When you keep a sketchbook, old sketchbooks become memory books for your art journey.

I hope you enjoyed reading this post and have started your own sketchbook. If you have any questions or ideas, please leave a note in the comment section below.

Thanks for reading.






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  1. I always tried to perfect my drawings, so they are tight and inaccurate, your tip on drawing loosely helped a lot thanks!

  2. Marilyn,

    Your points are enlightening. Understand if I walked into an art class, the teacher would mistake me for the plumber and point me to the leaking sink in the galley.

    I am a doodler… mainly to make philosophical, life and business points. My sketches will never be aesthetically nice, but your ideas will make them less stick like.

    Thanks so much, AJ

  3. What a great article and thank you for sharing. I have just recently started drawing and prefer graphite and charcoal. The graphite and the love for it initially was because I am incredibly poor ( poor in money, not love) and a number 2 pencil was all I had access to. Yes I could use pen and ink also, however, I would become discouraged when I could not erase my mistakes. I would always see my mistakes and not the beauty of my art at first. I plan on combining all of my artistic abilities together for one amazing art show soon in December. Last but not least,. I only had an inexspensive sketch book at first for all of my drawings because it too was all I could afford much like my yellow number two pencil. I have learned to be humble, grateful and a desire to express what I saw around me with these two things. Art has changed me for ever and for better.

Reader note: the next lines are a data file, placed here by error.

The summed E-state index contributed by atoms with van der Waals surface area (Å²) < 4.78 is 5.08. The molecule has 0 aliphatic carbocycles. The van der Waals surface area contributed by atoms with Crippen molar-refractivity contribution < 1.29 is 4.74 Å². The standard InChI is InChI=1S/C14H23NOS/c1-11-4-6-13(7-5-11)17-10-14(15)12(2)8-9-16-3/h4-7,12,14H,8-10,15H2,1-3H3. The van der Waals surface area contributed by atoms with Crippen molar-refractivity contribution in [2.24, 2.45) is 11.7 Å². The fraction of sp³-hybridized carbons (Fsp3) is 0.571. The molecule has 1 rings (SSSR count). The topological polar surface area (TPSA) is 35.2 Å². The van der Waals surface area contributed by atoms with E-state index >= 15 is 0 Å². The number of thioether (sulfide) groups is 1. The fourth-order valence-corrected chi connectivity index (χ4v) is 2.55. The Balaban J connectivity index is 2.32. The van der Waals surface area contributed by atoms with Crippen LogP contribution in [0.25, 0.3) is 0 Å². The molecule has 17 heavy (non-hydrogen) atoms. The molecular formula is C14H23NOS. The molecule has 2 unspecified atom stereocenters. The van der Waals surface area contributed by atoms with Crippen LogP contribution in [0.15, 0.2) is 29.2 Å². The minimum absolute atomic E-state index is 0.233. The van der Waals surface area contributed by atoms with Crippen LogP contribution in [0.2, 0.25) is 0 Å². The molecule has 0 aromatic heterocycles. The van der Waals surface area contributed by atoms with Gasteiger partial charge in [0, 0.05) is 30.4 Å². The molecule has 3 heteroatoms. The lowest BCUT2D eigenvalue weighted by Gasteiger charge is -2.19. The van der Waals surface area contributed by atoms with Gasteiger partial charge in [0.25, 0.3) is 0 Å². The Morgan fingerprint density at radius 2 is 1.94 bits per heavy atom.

1. Hi Jason; I am glad the article was helpful to you and I am so glad you found art. It sounds like you have a lot of talent both in your writing and your art. Your story touched me very much. I wish you amazing success in your art journey. 🙂

    2. Hi Jason, I also liked marilyns article as I am just returning to art and need to find my way back to drawing. And, I really enjoyed your taleof beginning art adventures, your humble and yet noble approach is unique. I want to see your drawings! Want to share that In my beginning drawing class we had to start with an ugly burnt sienna conte crayon on newsprint reminded me of your #2 pencil. But Looking back I think this forced me to concentrate on rendering the subject and not playing with fun techniques, only place to go was up…..right? I believe you are a better artist than you let on. We already know you can write 😉

  4. Hi, me again :). The thought of randomly drawing seemed daunting to me. The idea of drawing without ‘purpose’ has been kind of intimidating but after reading your post, it seems less so. I’ll be picking up a sketch pad this weekend! Thanks for encouragement!

    1. Awesome! I started randomly drawing after being diagnosed with Parkinson’s a few years ago. It was hard at first because I like to have a plan for everything but I found it so relaxing and such good therapy. I hope you enjoy it. ?